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The partisanship of systemic retrenchment: tax policy and welfare reform in Denmark 1975–2008

Published online by Cambridge University Press:  16 November 2012

Michael B. Klitgaard
Professor, Department of Political Science and Public Management, University of Southern Denmark, Odense, Denmark
Christian Elmelund-Præstekær*
Associate Professor, Department of Political Science and Public Management, University of Southern Denmark, Odense, Denmark


We hypothesize that decisions to constrain government revenue may constitute an attractive strategy, especially to right-wing governments, when pursuing a preference for welfare state retrenchment. Whereas programmatic retrenchment in social policy programs imposes concentrated losses in return for diffuse gains, the distributive profile of systemic retrenchment via tax cuts might entail concentrated benefits for specified groups financed by diffuse losses for larger groups in a distant future. Consequently, the electorate may accept or even desire tax cuts and associated initiatives to curb government income relative to retrenchment measures of services and benefits. Our empirical analysis supports such theoretical propositions. In an extensive comparative analysis of all tax laws adopted by four Danish governments, we find clear partisan differences. In an in-depth study of the tax policy of the latest right-wing government, we moreover empirically support the causality of the argument as the government did in fact try to curb specific taxes in order to constrain the spending side of the welfare state in an indirect manner.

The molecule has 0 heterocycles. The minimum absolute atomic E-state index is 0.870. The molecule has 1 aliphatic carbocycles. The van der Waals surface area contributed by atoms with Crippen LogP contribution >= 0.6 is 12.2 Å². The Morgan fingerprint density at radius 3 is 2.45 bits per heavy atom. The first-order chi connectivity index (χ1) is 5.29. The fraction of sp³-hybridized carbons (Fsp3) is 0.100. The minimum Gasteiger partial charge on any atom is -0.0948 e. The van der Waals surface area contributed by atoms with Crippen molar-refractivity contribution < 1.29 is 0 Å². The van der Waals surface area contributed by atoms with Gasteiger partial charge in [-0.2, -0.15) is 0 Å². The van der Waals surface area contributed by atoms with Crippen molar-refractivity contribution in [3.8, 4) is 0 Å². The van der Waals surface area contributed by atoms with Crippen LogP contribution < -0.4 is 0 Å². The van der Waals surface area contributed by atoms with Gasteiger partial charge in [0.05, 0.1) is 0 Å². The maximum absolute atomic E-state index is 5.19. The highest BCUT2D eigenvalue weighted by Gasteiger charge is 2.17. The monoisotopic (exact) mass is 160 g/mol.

Research Article
Copyright © European Consortium for Political Research 2012 

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